Background: Children receiving intensive chemotherapy for leukemia or undergoing hematopoietic stem cell transplant (HSCT) for solid tumors or leukemia are at risk for musculoskeletal (MSK) impairment from their underlying disease and from treatment. Data are limited on the incidence and nature of these disorders during intensive therapy. This study's objective was to provide a cross-sectional description of MSK impairments in this population.
Procedure: Children with acute myeloid leukemia (AML), relapsed acute lymphoblastic leukemia (rALL), or undergoing HSCT were systematically assessed for MSK impairments as part of Children's Oncology Group study ACCL0934. Assessments occurred at study entry, at 2 months, and at 12 months and included evaluation for signs or symptoms of MSK impairment and the type, site, and diagnosis.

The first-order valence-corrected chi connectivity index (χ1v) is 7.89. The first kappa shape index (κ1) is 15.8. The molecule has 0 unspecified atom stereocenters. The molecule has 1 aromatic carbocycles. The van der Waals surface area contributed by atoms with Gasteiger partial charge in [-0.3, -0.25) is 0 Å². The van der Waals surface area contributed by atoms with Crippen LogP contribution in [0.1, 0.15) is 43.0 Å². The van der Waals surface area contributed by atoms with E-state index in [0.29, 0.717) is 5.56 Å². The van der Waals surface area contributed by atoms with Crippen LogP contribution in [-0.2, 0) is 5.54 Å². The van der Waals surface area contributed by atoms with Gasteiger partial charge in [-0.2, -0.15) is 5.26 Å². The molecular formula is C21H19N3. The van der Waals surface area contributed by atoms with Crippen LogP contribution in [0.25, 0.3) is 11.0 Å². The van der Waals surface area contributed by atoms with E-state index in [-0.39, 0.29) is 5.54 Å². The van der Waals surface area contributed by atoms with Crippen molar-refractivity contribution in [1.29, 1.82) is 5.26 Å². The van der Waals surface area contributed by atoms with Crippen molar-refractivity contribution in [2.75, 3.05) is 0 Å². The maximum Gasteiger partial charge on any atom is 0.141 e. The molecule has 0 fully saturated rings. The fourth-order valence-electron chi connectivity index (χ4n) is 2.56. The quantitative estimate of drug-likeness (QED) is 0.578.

Results: Six hundred three patients were included. MSK signs or symptoms were present in 48 (8.0%) children at study entry, 64 (13.5%) children at 2 months, and 40 (11.6%) children at 12 months. Arthralgia and/or gait abnormalities were the most common impairments; the knee was the most common site. Arthritis and tendonitis were both rare. Vincristine neuropathy, MSK impacts from central nervous system pathology, and bone or joint pain from underlying cancer were the most common diagnoses. Multivariate analysis demonstrated that having rALL (odds ratio [OR] 2.00, 95% CI 1.07-3.76, p = .03) or obesity (OR 2.10, 95% CI 1.12-3.95, p = .02) were risk factors for MSK impairment at study entry.
Conclusions: MSK impairments are common in this intensively treated patient population, especially in those with rALL and those who are obese.
Keywords: impairment; leukemia; musculoskeletal.
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